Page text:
Twilight photographs of buildings can be very dramatic and really grab attention, but they are difficult photographs to make and take considerable planning in order to guarantee a great shot.
Here are three things that can make or break a twilight photograph.
- Bad Timing. Attempt the capture too early and you lose the richness of the evening sky; the lighting of the building will be washed out by the ambient light. Wait too long and the sky gets too dark so the building lighting “blows out,” losing critical detail and making for a very amateurish-looking shot.
- Insufficient building lighting. Many times there just isn’t enough lighting on the exterior of the building to make it interesting. The building in the photo above is a case in point. There was no exterior lighting except for the patient entrance area, but fortunately the building wasn’t overly large and I was able to provide the necessary exterior lighting using my own powerful electronic flash units. Another lighting consideration is interior lighting. In order to be completely successful the interior lights need to be on and perfectly visible.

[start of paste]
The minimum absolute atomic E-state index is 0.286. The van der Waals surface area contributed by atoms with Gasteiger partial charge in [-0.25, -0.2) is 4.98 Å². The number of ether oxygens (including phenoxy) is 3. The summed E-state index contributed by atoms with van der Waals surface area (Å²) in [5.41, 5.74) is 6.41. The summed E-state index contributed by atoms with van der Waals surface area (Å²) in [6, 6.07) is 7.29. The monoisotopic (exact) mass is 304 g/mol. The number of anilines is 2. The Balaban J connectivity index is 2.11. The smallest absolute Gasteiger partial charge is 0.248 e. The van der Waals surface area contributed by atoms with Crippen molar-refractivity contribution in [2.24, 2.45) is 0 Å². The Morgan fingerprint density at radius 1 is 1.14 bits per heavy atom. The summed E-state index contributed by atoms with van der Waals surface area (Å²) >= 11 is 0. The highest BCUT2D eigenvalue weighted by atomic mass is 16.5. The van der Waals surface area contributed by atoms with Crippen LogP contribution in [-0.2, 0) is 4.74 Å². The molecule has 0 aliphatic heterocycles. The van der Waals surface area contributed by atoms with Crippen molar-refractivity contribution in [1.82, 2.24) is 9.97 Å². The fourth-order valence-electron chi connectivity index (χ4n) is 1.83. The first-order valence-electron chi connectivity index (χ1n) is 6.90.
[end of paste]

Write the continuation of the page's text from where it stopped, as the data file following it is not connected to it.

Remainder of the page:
- Insufficient assistance. Twilight photographs have to be accomplished within a very short time span (around 15 mins) in order to look good. So set-up has to begin quite some time before the optimum time for the capture. This photograph required two assistants in addition to myself to get all the lights positioned and tested so we would be ready to shoot when mother nature was.
Get in touch if you have a project that you feel would be enhanced by a twilight photograph. I always provide a free design consultation and I’ll help you plan the right shots and walk you through everything you need to know so your architectural project will look fantastic.